HP-24 Project

Update 16 August 2006: Composite details III: the fuselage joggle

The feedback I've gotten on the last couple of Updates is that folks are interested in the composites details stuff I've been loading up on. Also, I got a couple of emails about how we do the fuselage joining. So I thought I'd do a set of sketches on how we join the fuselages.

Like wings, one lightweight and convenient way of joining right and left fuselage halves is with a joggle molded into one of the fuselage shells. Here we see the cross-section of one such joint along the top of a fuselage. The left shell is shown in blue, and the right shell is shown in red:

Just like on the upper wing skin, we mold this joggle into the left side fuselage shell using a removable feature that bolts onto the left-side fuselage shell mold:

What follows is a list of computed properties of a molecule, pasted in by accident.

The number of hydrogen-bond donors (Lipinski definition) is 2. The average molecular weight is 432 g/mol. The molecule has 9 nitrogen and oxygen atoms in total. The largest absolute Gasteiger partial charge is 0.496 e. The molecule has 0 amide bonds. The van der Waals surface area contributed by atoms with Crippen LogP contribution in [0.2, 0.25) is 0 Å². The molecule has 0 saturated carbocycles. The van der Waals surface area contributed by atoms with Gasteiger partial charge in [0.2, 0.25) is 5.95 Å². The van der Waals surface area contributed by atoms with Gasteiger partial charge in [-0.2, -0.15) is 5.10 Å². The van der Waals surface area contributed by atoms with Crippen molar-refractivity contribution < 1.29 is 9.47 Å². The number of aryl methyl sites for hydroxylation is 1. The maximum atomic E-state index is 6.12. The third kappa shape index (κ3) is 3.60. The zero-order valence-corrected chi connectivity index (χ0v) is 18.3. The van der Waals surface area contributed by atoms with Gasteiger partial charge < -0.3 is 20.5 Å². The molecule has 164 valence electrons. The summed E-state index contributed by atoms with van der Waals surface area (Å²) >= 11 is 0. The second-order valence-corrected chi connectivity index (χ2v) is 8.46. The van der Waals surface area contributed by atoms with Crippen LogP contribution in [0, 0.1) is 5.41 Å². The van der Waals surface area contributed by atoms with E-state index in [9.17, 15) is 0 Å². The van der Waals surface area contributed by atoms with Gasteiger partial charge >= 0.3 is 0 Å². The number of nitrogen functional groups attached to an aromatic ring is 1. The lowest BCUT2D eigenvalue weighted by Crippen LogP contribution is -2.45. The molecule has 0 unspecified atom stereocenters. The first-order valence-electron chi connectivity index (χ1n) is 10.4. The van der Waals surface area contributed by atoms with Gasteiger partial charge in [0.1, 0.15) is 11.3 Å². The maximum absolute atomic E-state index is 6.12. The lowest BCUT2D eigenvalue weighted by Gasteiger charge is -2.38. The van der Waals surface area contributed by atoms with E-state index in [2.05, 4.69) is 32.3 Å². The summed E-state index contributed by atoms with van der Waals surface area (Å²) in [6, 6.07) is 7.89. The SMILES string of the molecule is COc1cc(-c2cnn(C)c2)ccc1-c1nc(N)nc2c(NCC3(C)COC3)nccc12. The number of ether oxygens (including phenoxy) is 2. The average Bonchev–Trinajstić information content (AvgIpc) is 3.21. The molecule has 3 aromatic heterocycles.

Once the left shell is cured, we unbolt and remove the joggle feature mold to expose the joggle:

Then we lay up and cure a right side fuselage shell:

Then we do a lift and rollover on the right side fuselage mold, position it over the left side mold, and goo up the joggle with our epoxy bonding paste:

Then we bring the two molds together and clamp them togehter along their flanges:

After the bonding paste has cured, we release the clamps and force the two molds apart with little wedges and liberate the fuselage shell:

Actually, there is one complication to be careful of. The pressure of the bonding paste can force the joggle, and the area of fuselage it is attached to, inboard:

This tendency can result in an unsightly step in the fuselage that requires filling and other remedial work:

The fix for that is to apply a counter-force to the fuselage shell in the area of the joggle. What we've done so far is to make a series of PVC foam wedge boards that span between the upper and lower seams on the left fuselage shell, forcing the seam areas into the mold with enough force to counter the pressure applied by the bonding paste. Once the joint is cured, we remove the wedge boards using a rope tied through holes in all the boards.

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page updated 16 August 2006 all text and graphics copyright (c) 2006 HP Aircraft, LLC